couldn’t see the name of our grocery store through the bag. Had I put
the bag on backwards? I twisted it around. I still couldn’t see the
letters, and then I didn’t know which way the bag was. Were the red
letters to the front or to the back? I felt unhooked, disoriented, lost.
suddenly got brighter. It is my opinion that that was when the comet
touched the atmosphere, and because it didn’t hit just then, I think the
last person on Earth quit looking at it at precisely that moment.
“Don’t you see the sudden light of the fire?”
“A cloud probably just moved away from the sun,” Jane said.
I thought I heard some uncertainty in her voice. “That’s what you’d like to think,” I said.
“How long are we going to play this game, Tim?”
Why, just until the comet’s gone, I almost said. It hit me then that
Jane’s question was a good one. If finally no one was looking at the
comet, did that mean it went away, or did it mean the comet was hanging
frozen just inside the atmosphere, filling the entire sky, ready to
plunge down on us as soon as we looked? Didn’t that mean we could never
look? Didn’t that mean we were doomed to sit there at the kitchen table
with bags over our heads forever?
“It makes no
sense,” Jane said. “What about intelligences on other planets? What if
some alien shaman is looking at your comet through a telescope?”
“One of your saucer people?”
“At least there’s good evidence for them. Unlike your stupid comet.”
said, “if you looked out the window right now you’d see the sky filled
with fire, and just because you looked, the comet would crash down and
blow us all up.”
“You’re scaring me, Daddy,” Sacha said.
honey.” I would have liked to touch her hand, but I couldn’t reach her.
“Nothing can hurt you if you keep your head in the bag.”
“You’re teaching her to be an ostrich!”
“What’s an ostrich?” Sacha asked.
“Is that why you won’t let me have the weekends?” I asked.
“I really, really have to go, Daddy,” Sacha said.
I heard them
shifting in their chairs, moving around, trying to be quiet, but not
succeeding. I heard them whispering. Fear turned me to stone. The game
was up. I pictured Jane quietly slipping off her bag and setting it
aside, pictured her carefully removing Sacha’s bag, saw Jane grin and
roll her eyes in my direction and put her finger to her lips so Sacha
would be quiet, saw them both looking at me stiff in my bag, the two of
them, the little alien, the Russian girl, our surprising blond Sacha,
and the big one, looking so sweetly sad suddenly, Jane. It wasn’t that
she hated me, I realized. She’d moved on when I wasn’t looking. She was
bored, restless; we had so little in common these days. She wandered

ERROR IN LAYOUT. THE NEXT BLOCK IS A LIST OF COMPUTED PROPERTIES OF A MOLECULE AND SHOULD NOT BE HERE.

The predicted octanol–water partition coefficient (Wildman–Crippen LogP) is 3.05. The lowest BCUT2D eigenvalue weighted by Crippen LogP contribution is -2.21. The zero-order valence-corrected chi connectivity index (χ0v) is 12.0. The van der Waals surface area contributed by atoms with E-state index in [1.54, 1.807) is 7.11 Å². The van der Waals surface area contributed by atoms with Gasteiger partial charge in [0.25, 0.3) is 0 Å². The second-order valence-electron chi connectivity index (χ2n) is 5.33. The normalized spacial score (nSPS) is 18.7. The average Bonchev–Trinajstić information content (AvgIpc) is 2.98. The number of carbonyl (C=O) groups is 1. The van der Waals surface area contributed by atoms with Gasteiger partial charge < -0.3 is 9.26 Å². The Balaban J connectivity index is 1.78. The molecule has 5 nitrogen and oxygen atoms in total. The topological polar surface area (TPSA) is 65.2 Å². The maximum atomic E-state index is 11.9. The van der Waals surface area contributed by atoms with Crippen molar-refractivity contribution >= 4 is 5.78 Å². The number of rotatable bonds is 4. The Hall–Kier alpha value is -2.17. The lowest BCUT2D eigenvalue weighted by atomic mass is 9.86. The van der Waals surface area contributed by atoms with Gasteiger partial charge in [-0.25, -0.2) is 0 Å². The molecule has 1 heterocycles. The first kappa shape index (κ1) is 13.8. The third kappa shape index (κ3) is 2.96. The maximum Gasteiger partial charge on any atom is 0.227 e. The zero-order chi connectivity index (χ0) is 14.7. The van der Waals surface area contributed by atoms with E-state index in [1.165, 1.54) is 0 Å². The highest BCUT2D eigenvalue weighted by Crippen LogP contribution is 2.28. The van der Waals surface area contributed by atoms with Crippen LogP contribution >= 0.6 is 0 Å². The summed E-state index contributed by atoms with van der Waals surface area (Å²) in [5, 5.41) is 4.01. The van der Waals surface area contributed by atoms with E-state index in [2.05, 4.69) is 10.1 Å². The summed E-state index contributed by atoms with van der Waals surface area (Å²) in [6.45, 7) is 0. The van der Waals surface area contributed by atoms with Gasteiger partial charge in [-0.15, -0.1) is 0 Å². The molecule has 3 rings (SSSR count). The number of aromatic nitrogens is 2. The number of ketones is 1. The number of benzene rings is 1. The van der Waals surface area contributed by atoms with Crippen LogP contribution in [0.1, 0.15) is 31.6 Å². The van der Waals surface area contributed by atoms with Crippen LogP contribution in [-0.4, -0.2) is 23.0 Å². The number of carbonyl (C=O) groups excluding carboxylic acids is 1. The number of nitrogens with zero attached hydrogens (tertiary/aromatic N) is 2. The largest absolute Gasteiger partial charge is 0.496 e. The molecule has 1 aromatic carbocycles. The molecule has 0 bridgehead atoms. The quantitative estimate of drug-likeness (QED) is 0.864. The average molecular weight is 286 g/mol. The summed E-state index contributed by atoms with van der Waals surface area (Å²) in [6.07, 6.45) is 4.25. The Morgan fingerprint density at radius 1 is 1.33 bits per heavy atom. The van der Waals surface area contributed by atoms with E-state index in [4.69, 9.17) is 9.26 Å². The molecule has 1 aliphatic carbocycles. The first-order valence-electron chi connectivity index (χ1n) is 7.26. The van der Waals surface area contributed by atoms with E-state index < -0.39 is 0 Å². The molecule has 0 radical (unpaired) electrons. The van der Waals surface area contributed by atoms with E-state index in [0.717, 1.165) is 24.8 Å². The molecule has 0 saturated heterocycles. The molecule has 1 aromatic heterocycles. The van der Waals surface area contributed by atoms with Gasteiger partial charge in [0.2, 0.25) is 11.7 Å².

like a wounded bird, one leg missing maybe, circling east, and I plodded
ever westward. What in the world did we have to talk about?
I saw Sacha
make an O of her mouth when she looked at the window and saw the comet
peeking in at us like an angry red eye filling the sky. I saw the comet
leap to Earth and fire the trees, the city, our house. Burning hurricane
winds knocked down our walls and crisped our skin and peeled our bones.
I cried out.
Jane snatched the bag from my head.
turned the refrigerator into a gleaming white block, an alien monolith
that had popped into existence among our chrome pots and wooden bowls.
From somewhere far away came the tiny tinkle tinkle of an ice-cream
truck. I looked at the window over the sink, and in a flutter of squawks
and black wings, birds fled the feeder.
“It’s easy to
see what happened,” I said. “You were right, Jane. Someone peeked. But
we didn’t. And because we didn’t, by the time we looked, we’d split off
into a reality in which the comet never existed in the first place.
“Oh, Daddy.” Sacha hugged me quickly, then ran off to the bathroom.
“Okay,” Jane said, “you can have every other weekend. But we take the cat.”
8.4.15 #TeamNafesa in the studio WORKING!!!! @jlemastermind @phillysoulfes! “You” Ft. Max Pain @maxpain215 #Mixing #Mastering session! Produced by @infernodash #LiveLIFE #MakeMUSIC 📝📝🎹🎹🎤🎤🎶🎶😍😘💋👊🏾 (at 432Hz Recording Suite and Multimedia Production Studio)
7.29.15 #StudioFlow with ENess @215eness #PhillySoulFes #Nafesa #MyMind the remix Ft. #ENess coming soon on the debut album #TheRealDeal #WaitForIt! Produced by @brep610, recorded/mixed/mastered by @jlemastermind at #432HzRecordingSuite #Philly #PhillyMusic #PhillyArtists #RNB #HipHop #Rap #Music! #LiveLIFE #MakeMUSIC 📝📝🎹🎹🎤🎤🎶🎶😍😘💋👊🏾 #TeamNafesa 👀❤️U! (at 432Hz Recording Suite and Multimedia Production Studio)